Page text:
Hidden leaders: vacuums of leadership

What happens when a head of state goes AWOL?

The aptly named Goodluck Jonathan took over as acting president of Nigeria this week, filling the vacuum left by the long absence of President Umaru Yar'Adua. It's not as unusual as you might think: other heads of state have been ill, have died, or have simply not been there much of the time.

But let's begin with the case of Nigeria today:

1. President Umaru Yar'Adua (Nigeria)

Yar'Adua has not been seen in public since he went to Saudi Arabia for medical treatment on 23 November 2009. The Nigerian constitution requires the president to inform parliament formally of his absence before power can be transferred -- but he didn't do this before he flew out of Abuja, leaving his country leaderless.

Conspiracy theories abounded, variously that he was dead, brain-dead, or no longer in hospital. The past three months have been fraught with legal challenges, cabinet splits, mass protests, and tensions resurfacing in the Niger Delta. Eventually, the National Assembly voted in favour of Vice-President Goodluck Jonathan stepping in. It remains to be seen how successful he will be in ending the turmoil.

2. Kim Jong-il (North Korea)

The whereabouts of the elusive North Korean leader have been the subject of heavy speculation since 2008. In August that year, Toshimitsu Shigemura, a Japanese academic and expert on North Korea, claimed that the Great Leader had died in late 2003 and been replaced at public appearances by stand-ins, previously employed to protect him from assassination attempts.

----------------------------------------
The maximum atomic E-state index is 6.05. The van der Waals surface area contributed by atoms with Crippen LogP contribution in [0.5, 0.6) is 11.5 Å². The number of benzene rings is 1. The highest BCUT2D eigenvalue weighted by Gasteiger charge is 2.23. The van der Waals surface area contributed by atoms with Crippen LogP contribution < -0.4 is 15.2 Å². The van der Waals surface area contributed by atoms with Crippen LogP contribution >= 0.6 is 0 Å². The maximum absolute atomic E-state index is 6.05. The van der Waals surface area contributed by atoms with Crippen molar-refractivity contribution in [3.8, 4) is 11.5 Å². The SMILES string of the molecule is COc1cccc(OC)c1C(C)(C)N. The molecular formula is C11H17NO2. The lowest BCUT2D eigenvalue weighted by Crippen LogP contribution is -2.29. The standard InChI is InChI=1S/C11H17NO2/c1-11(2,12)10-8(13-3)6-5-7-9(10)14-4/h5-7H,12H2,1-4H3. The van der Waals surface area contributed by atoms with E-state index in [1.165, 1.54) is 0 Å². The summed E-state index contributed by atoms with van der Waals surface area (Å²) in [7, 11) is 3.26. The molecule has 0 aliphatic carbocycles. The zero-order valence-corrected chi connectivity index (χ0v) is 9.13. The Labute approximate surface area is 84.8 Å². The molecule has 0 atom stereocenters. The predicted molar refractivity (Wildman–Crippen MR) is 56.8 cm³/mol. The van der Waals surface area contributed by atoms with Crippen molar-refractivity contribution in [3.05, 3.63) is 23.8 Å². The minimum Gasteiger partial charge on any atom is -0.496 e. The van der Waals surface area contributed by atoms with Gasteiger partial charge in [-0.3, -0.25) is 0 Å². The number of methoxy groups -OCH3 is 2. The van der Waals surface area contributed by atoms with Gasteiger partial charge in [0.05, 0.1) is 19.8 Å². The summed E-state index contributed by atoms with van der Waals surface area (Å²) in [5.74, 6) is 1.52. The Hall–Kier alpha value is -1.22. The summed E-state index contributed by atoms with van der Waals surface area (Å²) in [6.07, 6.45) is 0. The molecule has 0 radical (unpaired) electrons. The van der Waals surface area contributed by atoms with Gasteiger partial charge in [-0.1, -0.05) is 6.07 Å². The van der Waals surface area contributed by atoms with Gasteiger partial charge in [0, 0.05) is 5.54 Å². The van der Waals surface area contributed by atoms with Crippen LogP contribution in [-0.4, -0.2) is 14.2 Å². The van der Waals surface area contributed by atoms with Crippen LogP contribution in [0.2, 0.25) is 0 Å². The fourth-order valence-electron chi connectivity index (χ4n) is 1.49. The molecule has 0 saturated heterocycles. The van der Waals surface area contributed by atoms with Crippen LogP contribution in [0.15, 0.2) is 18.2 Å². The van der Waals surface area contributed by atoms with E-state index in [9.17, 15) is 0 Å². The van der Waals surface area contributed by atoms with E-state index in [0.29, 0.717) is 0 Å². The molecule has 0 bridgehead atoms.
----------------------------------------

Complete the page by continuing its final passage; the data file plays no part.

On a slightly less far-fetched note, questions about Kim's health were raised when he failed to appear at a military parade for the 60th anniversary of the founding of North Korea, on 9 September 2008. US intelligence agencies believed that he could be "gravely ill" after suffering a major stroke, although Pyongyang downplayed this.

Various reports have suggested that he has since suffered a second stroke, or that he has pancreatic cancer. The Times has questioned the veracity of at least one photograph released to prove that he is still alive. However, Kim met with Bill Clinton in August last year to negotiate the release of two Americans. No doubt conspiracy theorists would say that Clinton met with one of his impersonators.

3. Fidel Castro (Cuba)

The long-time Cuban leader handed over power to his brother, Raúl, in July 2006, and resigned from the presidency in 2008. But this followed years of speculation about Castro's health, beginning in 1998 with the rumour -- since discredited -- that he has a terrible brain disease.

The belief that his health was failing gathered force in 2004, when the mayor of Bogotá said that he "seemed very sick to me", and the following year when the CIA said he had Parkinson's disease (which he denied).

Since then, it has been widely accepted that he is seriously sick, with some speculating that he has a terminal illness. On reports of his recovery, George W Bush said: "One day the good Lord will take Fidel Castro away." Although he has officially retired from public affairs, Cubans still worry that he might be dead.

4. Lansana Conté (Guinea)

Conté became Guinea's leader by staging a coup d'état in 1984. On falling ill in 2006, he was reluctant to relinquish power, creating a leadership vacuum that led to an outbreak of violence. In April 2006, he was flown to Morocco for medical treatment, amid riots in Guinea over the price of rice and fuel. He returned, but was physically and mentally incapacitated, leaving the door open for his wife, Henriette, to flout the rule of law.

Despite his illness, Conté insisted he would stay in office until the end of his term in 2010. A general strike brought the country to a halt for two weeks in 2007, hundreds of thousands of workers taking to the streets to protest against his leadership.